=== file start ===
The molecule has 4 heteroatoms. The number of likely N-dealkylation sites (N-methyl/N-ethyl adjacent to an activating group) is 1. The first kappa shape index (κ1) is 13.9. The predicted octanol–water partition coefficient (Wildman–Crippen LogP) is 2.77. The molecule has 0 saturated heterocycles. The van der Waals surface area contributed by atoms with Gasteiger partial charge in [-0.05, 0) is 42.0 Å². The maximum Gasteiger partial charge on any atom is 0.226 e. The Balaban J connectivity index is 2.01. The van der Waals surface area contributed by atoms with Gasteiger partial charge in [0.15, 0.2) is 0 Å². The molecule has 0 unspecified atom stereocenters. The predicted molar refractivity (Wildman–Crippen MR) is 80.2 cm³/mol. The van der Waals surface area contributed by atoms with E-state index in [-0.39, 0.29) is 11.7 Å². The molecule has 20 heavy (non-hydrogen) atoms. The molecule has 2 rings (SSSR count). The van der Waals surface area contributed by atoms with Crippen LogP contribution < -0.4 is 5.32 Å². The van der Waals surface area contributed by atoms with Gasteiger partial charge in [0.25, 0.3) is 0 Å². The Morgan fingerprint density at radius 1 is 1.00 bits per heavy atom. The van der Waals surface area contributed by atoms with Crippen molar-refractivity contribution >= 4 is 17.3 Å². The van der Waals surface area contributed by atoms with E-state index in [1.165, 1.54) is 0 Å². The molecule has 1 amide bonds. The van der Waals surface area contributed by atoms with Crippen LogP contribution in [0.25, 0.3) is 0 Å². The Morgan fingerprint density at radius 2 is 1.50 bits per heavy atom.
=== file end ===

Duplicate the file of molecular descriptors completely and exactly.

The molecule has 4 heteroatoms. The number of likely N-dealkylation sites (N-methyl/N-ethyl adjacent to an activating group) is 1. The first kappa shape index (κ1) is 13.9. The predicted octanol–water partition coefficient (Wildman–Crippen LogP) is 2.77. The molecule has 0 saturated heterocycles. The van der Waals surface area contributed by atoms with Gasteiger partial charge in [-0.05, 0) is 42.0 Å². The maximum Gasteiger partial charge on any atom is 0.226 e. The Balaban J connectivity index is 2.01. The van der Waals surface area contributed by atoms with Gasteiger partial charge in [0.15, 0.2) is 0 Å². The molecule has 0 unspecified atom stereocenters. The predicted molar refractivity (Wildman–Crippen MR) is 80.2 cm³/mol. The van der Waals surface area contributed by atoms with E-state index in [-0.39, 0.29) is 11.7 Å². The molecule has 20 heavy (non-hydrogen) atoms. The molecule has 2 rings (SSSR count). The van der Waals surface area contributed by atoms with Crippen LogP contribution < -0.4 is 5.32 Å². The van der Waals surface area contributed by atoms with Gasteiger partial charge in [0.25, 0.3) is 0 Å². The Morgan fingerprint density at radius 1 is 1.00 bits per heavy atom. The van der Waals surface area contributed by atoms with Crippen molar-refractivity contribution >= 4 is 17.3 Å². The van der Waals surface area contributed by atoms with E-state index in [1.165, 1.54) is 0 Å². The molecule has 1 amide bonds. The van der Waals surface area contributed by atoms with Crippen LogP contribution in [0.25, 0.3) is 0 Å². The Morgan fingerprint density at radius 2 is 1.50 bits per heavy atom.